Although big beer has been lurking around the craft beer neighborhood lately, it seems the latter isn’t too worried about the presence of the former just yet.
Similarly, although topics that can affect local tourism were tossed around this year, like stiffer regulations on short-term rentals, that sector isn’t too nervous about a decline any time soon.
And, to hear insiders say it, business in San Diego overall seems to be pretty steadily on the up-and-up.
All this according to the findings in the latest San Diego craft brewers, tourism industry and business confidence indices developed by the Cal State University San Marcos College of Business Administration and the San Diego Business Journal.
“The results are positive, from the craft brewery standpoint, tourism and the overall business industry,” said Joe Terzi, president and CEO of the San Diego Tourism Authority. “Most people said things would get better and very few pointed towards negative trends. I don’t see anything on the report (indicating) things won’t get better or stay the same.”
For the fall 2018 Craft Beer Confidence Index, a survey was sent to 123 San Diego Brewers Guild members, and 48 responses were received. For the Tourism Confidence Index, 48 responses were received primarily from members of the San Diego Hotel-Motel Association and the San Diego Chapter of the California Restaurant Association. The San Diego Business Confidence Index had 148 responses.
As to how the responses are rated: above 50 indicates optimism, below 50 indicates lack of confidence.
Some highlights from the surveys:
Overall, the fall 2018 Business Confidence Index had a score of 78, just one point down from the spring index, but higher than any report since fall 2015. When asked, over the next 12 months, whether the companies of those surveyed would profit, 64 percent of respondents said the number would increase, while 28 percent said it would remain the same and 8 percent said it would decrease.
Compared with the competition, when asked how their companies are performing, 54 percent said better, 38 percent said the same, and 8 percent said worse.
As for their outlook for the industry over the next 12 months, 69 percent of
respondents said they expect it to increase, 26 percent said they believe it would stay the same, and 5 percent said it would decrease.
The Craft Beer Confidence Index scored an overall grade of 91 for the fall, which is less than spring’s 93 score but more than what it was in 2016.
When asked how the industry expects staffing to change over the next 12 months, 86 percent of respondents said that staffing will increase and 14 said it would stay the same. When asked how they expect total barrel production to change over the next 12 months, 98 percent said it would increase while 2 percent said it would stay the same; and, when asked what impact big beer has or will have on the craft beer businesses in the next 12 months, 7 percent of respondents said they believed it has or will have no impact, 46 perecent said it has or will have minimal impact, 35 percent said it will have moderate impact and 12 percent said they believed it would have a significant impact.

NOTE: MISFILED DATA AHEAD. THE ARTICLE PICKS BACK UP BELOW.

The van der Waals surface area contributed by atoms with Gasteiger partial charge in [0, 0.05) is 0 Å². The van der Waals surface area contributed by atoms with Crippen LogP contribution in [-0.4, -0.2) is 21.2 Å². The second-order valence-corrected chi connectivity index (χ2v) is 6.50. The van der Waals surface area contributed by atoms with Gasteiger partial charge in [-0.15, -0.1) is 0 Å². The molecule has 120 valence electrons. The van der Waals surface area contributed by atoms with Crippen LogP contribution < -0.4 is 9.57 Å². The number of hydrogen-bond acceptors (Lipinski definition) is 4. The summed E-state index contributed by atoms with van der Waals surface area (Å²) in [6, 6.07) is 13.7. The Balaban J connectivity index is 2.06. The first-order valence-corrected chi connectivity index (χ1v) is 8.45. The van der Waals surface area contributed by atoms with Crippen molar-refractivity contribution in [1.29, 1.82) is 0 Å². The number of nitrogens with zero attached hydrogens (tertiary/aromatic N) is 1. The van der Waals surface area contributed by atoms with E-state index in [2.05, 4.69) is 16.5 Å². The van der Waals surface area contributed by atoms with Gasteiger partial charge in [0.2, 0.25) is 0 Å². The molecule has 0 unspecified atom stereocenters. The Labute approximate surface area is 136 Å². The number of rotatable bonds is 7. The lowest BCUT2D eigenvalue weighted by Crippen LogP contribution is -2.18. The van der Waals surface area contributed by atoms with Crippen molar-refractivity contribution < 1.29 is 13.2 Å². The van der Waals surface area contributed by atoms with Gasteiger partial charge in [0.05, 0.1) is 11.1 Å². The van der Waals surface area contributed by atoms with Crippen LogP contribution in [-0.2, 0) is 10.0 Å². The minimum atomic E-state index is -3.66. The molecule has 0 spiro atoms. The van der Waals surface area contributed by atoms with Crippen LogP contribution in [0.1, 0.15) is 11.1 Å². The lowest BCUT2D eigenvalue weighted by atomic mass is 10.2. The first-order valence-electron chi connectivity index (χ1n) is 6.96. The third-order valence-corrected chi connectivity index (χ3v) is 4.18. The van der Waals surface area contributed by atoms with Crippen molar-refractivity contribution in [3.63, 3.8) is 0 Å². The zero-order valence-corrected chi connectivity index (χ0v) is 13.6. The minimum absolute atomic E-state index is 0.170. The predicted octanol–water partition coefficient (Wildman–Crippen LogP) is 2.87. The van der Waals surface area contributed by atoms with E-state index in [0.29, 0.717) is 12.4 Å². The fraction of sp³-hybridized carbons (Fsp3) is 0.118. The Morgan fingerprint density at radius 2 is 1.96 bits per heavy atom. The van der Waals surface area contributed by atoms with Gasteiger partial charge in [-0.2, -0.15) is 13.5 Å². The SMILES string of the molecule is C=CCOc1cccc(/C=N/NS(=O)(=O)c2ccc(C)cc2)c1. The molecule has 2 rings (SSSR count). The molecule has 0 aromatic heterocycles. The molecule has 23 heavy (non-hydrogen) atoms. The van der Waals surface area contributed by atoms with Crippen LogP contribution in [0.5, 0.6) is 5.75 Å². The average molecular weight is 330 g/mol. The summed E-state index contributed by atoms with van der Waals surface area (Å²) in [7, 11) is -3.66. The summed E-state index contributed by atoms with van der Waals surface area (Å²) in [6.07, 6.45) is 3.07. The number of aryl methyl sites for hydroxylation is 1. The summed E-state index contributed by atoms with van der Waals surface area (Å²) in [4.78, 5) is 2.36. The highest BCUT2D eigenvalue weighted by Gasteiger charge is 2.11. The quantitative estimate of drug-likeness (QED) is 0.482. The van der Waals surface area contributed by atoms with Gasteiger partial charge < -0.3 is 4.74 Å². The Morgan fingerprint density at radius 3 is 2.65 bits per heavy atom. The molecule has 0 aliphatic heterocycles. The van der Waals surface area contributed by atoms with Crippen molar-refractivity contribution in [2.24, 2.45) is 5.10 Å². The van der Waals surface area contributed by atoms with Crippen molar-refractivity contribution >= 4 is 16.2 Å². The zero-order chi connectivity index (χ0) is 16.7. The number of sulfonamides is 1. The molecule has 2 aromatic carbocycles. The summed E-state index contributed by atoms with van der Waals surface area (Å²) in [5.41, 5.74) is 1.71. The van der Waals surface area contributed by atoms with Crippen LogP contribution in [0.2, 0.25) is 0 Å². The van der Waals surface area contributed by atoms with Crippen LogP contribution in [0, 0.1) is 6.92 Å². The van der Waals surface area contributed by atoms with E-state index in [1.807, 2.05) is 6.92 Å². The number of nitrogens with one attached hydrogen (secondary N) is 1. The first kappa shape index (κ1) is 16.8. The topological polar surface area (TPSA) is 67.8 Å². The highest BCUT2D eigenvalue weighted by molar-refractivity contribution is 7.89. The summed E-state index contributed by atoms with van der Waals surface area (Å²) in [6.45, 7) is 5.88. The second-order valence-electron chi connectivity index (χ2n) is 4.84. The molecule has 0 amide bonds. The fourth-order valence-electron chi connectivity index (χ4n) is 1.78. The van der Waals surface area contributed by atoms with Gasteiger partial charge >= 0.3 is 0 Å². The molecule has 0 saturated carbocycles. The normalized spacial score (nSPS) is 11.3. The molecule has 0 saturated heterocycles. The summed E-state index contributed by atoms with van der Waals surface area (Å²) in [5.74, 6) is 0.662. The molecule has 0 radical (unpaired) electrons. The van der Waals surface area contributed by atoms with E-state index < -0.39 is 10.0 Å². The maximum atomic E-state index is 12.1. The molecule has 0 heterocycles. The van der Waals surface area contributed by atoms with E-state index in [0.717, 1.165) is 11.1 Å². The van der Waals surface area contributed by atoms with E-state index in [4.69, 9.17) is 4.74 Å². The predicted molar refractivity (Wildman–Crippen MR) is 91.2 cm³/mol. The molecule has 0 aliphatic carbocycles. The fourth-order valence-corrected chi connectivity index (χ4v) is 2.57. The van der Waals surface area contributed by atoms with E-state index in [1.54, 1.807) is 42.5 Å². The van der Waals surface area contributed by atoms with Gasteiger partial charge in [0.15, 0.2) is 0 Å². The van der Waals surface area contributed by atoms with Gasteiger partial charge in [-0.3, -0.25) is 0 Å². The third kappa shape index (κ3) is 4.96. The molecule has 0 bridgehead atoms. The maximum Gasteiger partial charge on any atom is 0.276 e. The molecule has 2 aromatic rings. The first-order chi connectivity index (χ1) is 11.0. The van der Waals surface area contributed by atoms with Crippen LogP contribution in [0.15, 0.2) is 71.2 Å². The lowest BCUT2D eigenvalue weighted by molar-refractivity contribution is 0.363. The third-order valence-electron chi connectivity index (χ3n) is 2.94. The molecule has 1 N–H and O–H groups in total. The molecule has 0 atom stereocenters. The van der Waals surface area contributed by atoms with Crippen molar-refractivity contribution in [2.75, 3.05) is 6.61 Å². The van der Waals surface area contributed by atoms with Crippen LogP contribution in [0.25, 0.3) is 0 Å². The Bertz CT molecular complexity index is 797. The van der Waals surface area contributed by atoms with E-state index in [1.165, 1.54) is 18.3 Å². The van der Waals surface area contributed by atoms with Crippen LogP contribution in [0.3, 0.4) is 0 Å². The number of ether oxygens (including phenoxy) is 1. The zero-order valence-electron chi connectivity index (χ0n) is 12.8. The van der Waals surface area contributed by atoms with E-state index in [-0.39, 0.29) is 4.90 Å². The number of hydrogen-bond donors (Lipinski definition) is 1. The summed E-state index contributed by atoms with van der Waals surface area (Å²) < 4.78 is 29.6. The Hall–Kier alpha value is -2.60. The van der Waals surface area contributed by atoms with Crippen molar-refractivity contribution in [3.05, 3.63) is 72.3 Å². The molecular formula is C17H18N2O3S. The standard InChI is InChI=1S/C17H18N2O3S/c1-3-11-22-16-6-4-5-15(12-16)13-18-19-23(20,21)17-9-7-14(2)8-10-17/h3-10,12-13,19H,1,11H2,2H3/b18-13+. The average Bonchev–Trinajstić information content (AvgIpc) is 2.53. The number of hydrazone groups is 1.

“The main concern of craft breweries is will it impact my ability to get on shelves or to get a tap handle at a restaurant or pub,” said Todd Colburn, secretary at the San Diego Brewers Guild, craft brewing industry advisor at Cal State University San Marcos and founder of Higher Gravity Brand Advocates, a San Diego-based consulting firm. “That is a valid concern because there are a limited number of shelf spaces and tap handles. But, for the most part, I think the sentiment among craft breweries is everyone is in it together. They don’t look at each other as competitors, outside of friendly competition, in the fight to get consumers to try craft beer.”
Carl Winston, director of the L. Robert Payne School of Hospitality & Tourism Management at San Diego State University, says another concern for the local craft beer industry is the distribution dollars that the big boys have.
“The main boogey man for the small beer producers is distribution,” said Winston. “The big guys have trucks and national accounts and higher distribution costs because of it. If you are a small one, your distribution is low because you aren’t selling so much of it. But, distribution costs are disproportionately large for small guys; that is why they have these tasting rooms. That allows them to sell more beer for no distribution cost.”
In terms of tourism, a whopping 95 percent of respondents said the outlook of the tourism industry in San Diego County looks positive.
Overall, the study showed numbers have remained very similar to what they were a year ago. And, looking ahead, that businesses remain confident in what’s to come for next year.